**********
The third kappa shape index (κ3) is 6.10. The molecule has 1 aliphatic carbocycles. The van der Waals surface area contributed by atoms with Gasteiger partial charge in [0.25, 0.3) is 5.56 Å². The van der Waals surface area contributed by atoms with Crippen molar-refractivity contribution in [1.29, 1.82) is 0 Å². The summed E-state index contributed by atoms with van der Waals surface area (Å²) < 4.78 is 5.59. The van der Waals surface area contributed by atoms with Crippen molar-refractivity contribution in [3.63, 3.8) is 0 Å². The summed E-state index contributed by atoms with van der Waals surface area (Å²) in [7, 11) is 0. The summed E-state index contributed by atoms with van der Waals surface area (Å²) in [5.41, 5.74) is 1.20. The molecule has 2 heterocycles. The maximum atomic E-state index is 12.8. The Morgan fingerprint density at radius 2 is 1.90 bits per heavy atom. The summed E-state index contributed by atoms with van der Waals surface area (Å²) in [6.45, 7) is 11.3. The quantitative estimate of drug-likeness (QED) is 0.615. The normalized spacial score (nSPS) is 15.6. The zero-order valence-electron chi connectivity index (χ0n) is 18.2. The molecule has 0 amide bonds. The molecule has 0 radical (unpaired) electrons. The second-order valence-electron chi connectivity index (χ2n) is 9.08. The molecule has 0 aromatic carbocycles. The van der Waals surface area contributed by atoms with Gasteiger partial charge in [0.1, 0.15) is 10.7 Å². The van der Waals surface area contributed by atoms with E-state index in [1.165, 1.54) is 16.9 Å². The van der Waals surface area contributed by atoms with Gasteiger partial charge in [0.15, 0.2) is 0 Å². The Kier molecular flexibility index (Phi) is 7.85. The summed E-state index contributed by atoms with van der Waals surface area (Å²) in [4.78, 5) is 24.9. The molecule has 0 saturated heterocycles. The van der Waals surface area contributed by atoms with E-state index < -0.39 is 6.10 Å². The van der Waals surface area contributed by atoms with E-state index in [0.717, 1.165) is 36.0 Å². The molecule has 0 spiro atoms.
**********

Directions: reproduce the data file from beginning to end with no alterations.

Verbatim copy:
The third kappa shape index (κ3) is 6.10. The molecule has 1 aliphatic carbocycles. The van der Waals surface area contributed by atoms with Gasteiger partial charge in [0.25, 0.3) is 5.56 Å². The van der Waals surface area contributed by atoms with Crippen molar-refractivity contribution in [1.29, 1.82) is 0 Å². The summed E-state index contributed by atoms with van der Waals surface area (Å²) < 4.78 is 5.59. The van der Waals surface area contributed by atoms with Crippen molar-refractivity contribution in [3.63, 3.8) is 0 Å². The summed E-state index contributed by atoms with van der Waals surface area (Å²) in [7, 11) is 0. The summed E-state index contributed by atoms with van der Waals surface area (Å²) in [5.41, 5.74) is 1.20. The molecule has 2 heterocycles. The maximum atomic E-state index is 12.8. The Morgan fingerprint density at radius 2 is 1.90 bits per heavy atom. The summed E-state index contributed by atoms with van der Waals surface area (Å²) in [6.45, 7) is 11.3. The quantitative estimate of drug-likeness (QED) is 0.615. The normalized spacial score (nSPS) is 15.6. The zero-order valence-electron chi connectivity index (χ0n) is 18.2. The molecule has 0 amide bonds. The molecule has 0 radical (unpaired) electrons. The second-order valence-electron chi connectivity index (χ2n) is 9.08. The molecule has 0 aromatic carbocycles. The van der Waals surface area contributed by atoms with Gasteiger partial charge in [0.1, 0.15) is 10.7 Å². The van der Waals surface area contributed by atoms with E-state index in [1.165, 1.54) is 16.9 Å². The van der Waals surface area contributed by atoms with Gasteiger partial charge in [0.15, 0.2) is 0 Å². The Kier molecular flexibility index (Phi) is 7.85. The summed E-state index contributed by atoms with van der Waals surface area (Å²) in [4.78, 5) is 24.9. The molecule has 0 saturated heterocycles. The van der Waals surface area contributed by atoms with E-state index < -0.39 is 6.10 Å². The van der Waals surface area contributed by atoms with E-state index in [0.717, 1.165) is 36.0 Å². The molecule has 0 spiro atoms.